Nestlé, Mars, Mondelēz, and PepsiCo have all failed to publicly respond to this case––an example of the failure for all brands to prioritize efforts to ensure human rights are upheld in their palm oil supply chains and fulfil their responsibility to ensure Free, Prior and informed Consent has been given by all communities whose lands have been converted into palm oil plantations to supply cheap palm oil used in the manufacturing of their snack food and personal care products.

Unilever’s suspended supplier list shows it has suspended PT. DPL on the basis of its
track record of deforestation

Unilever is the only brand that has published its list of suspended suppliers which includes PT Dua Perkasa Lestari, but fails to suspend the mill––PT. Beurata Subur Persada––caught sourcing from PT. DPL despite its instruction not to. Its grievance list refers to the social conflict caused by PT. Dua Perkasa but fails to outline actions taken by Unielver in response to the ongoing human rights violation.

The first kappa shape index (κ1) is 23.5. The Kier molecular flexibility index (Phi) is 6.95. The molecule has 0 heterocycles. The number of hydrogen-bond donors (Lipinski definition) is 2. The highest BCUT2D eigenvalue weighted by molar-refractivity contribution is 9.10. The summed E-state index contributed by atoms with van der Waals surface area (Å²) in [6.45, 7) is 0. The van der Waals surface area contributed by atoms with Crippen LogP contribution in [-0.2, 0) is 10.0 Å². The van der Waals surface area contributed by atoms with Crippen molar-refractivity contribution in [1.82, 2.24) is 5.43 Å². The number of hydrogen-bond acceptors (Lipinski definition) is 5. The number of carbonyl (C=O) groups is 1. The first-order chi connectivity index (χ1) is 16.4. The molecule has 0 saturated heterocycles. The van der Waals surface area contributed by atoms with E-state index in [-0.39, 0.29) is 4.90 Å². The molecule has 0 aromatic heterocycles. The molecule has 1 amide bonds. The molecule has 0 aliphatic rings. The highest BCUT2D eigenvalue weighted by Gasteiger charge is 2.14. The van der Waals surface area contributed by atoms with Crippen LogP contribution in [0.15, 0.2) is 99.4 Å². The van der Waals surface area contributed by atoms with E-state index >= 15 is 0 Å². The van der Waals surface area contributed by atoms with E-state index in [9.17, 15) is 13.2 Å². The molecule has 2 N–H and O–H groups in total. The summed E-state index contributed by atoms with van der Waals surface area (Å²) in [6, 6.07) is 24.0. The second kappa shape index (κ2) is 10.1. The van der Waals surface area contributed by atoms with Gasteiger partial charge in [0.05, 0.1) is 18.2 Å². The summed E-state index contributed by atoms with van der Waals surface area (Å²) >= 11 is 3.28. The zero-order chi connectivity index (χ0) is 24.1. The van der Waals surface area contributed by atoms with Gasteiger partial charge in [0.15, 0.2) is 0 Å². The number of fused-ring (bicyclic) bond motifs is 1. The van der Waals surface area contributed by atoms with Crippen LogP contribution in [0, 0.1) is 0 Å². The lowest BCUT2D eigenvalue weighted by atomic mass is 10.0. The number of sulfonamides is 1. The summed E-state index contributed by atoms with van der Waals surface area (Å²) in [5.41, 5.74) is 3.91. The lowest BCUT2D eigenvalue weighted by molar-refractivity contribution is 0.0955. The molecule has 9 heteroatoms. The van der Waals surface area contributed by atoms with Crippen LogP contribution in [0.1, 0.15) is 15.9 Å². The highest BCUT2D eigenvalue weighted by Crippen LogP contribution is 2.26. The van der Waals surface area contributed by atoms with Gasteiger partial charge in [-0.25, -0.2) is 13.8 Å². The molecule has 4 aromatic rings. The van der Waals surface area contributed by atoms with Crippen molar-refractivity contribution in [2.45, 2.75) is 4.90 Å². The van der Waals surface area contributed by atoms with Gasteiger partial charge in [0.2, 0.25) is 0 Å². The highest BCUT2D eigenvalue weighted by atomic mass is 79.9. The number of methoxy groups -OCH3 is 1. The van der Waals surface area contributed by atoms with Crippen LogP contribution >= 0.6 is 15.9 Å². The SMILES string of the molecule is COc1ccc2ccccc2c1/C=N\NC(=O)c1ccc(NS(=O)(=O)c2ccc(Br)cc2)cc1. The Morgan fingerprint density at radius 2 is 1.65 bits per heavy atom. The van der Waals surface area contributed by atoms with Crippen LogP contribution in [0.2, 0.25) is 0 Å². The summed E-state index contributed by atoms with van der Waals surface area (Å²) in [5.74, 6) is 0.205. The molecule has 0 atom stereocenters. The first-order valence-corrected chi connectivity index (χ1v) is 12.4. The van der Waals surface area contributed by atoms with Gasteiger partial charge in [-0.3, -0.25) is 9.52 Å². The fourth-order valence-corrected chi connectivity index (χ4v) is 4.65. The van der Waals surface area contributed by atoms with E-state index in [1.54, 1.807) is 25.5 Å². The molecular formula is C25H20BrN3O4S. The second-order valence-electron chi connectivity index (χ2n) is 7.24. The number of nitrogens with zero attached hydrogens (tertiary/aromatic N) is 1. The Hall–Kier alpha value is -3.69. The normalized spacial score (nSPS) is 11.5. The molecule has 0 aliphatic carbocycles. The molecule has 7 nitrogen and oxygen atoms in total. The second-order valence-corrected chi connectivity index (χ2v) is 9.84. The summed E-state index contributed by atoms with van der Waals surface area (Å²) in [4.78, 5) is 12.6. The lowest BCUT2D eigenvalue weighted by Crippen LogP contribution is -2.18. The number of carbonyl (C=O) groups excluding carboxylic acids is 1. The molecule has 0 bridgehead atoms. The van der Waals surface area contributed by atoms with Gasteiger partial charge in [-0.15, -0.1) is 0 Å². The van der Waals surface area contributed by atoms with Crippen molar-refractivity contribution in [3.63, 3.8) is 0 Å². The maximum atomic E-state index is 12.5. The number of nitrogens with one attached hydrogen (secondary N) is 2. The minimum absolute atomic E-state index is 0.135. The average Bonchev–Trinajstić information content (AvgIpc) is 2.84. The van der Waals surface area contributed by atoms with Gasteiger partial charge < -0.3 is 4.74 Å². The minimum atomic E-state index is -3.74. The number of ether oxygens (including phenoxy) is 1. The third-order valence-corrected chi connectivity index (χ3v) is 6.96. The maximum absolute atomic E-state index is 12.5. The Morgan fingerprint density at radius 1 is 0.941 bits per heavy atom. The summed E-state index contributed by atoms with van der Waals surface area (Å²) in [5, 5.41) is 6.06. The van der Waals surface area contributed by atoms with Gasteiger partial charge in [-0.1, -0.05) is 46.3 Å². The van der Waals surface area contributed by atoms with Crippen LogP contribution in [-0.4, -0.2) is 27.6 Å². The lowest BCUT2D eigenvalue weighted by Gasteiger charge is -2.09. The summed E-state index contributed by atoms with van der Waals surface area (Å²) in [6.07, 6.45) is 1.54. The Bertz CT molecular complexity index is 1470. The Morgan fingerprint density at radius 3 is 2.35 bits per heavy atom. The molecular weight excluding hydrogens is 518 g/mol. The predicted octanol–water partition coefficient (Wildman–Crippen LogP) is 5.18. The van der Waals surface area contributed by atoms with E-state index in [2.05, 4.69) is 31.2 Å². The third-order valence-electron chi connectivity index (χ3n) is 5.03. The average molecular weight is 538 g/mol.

As a matter of urgency Nestlé, Mars, Mondelēz, and PepsiCo and Unilever must issue public updates on interventions being taken to secure justice and remedy for the Pante Cermin community and decisions made to suspend sourcing from the Sinar Mas Group until it can prove policy compliance, and remedy the social and environmental harm caused by its plantations and those of its suppliers.